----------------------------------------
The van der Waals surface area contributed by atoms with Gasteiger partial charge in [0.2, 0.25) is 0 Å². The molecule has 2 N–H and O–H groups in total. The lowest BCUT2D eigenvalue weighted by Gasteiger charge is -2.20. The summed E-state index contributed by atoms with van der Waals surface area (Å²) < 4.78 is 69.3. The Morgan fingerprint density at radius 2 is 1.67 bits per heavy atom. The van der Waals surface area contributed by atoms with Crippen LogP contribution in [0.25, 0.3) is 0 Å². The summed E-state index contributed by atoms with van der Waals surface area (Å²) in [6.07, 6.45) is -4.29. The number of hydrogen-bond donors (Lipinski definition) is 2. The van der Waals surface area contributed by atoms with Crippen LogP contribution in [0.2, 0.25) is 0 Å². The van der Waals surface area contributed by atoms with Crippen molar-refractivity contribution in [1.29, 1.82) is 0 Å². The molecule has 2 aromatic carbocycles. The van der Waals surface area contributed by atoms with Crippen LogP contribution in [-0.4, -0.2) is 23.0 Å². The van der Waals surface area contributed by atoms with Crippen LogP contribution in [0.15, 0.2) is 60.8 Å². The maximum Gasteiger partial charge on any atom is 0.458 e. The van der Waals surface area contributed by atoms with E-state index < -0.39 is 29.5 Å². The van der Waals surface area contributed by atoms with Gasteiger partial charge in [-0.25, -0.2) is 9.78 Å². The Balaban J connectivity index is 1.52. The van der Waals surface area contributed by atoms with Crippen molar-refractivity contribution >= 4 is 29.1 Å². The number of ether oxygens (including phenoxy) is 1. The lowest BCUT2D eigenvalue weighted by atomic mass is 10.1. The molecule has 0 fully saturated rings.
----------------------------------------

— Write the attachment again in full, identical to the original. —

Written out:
The van der Waals surface area contributed by atoms with Gasteiger partial charge in [0.2, 0.25) is 0 Å². The molecule has 2 N–H and O–H groups in total. The lowest BCUT2D eigenvalue weighted by Gasteiger charge is -2.20. The summed E-state index contributed by atoms with van der Waals surface area (Å²) < 4.78 is 69.3. The Morgan fingerprint density at radius 2 is 1.67 bits per heavy atom. The van der Waals surface area contributed by atoms with Crippen LogP contribution in [0.25, 0.3) is 0 Å². The summed E-state index contributed by atoms with van der Waals surface area (Å²) in [6.07, 6.45) is -4.29. The number of hydrogen-bond donors (Lipinski definition) is 2. The van der Waals surface area contributed by atoms with Crippen LogP contribution in [0.2, 0.25) is 0 Å². The van der Waals surface area contributed by atoms with Crippen molar-refractivity contribution in [1.29, 1.82) is 0 Å². The molecule has 2 aromatic carbocycles. The van der Waals surface area contributed by atoms with Crippen LogP contribution in [-0.4, -0.2) is 23.0 Å². The van der Waals surface area contributed by atoms with Crippen LogP contribution in [0.15, 0.2) is 60.8 Å². The maximum Gasteiger partial charge on any atom is 0.458 e. The van der Waals surface area contributed by atoms with E-state index < -0.39 is 29.5 Å². The van der Waals surface area contributed by atoms with Gasteiger partial charge in [-0.25, -0.2) is 9.78 Å². The Balaban J connectivity index is 1.52. The van der Waals surface area contributed by atoms with Crippen molar-refractivity contribution >= 4 is 29.1 Å². The number of ether oxygens (including phenoxy) is 1. The lowest BCUT2D eigenvalue weighted by atomic mass is 10.1. The molecule has 0 fully saturated rings.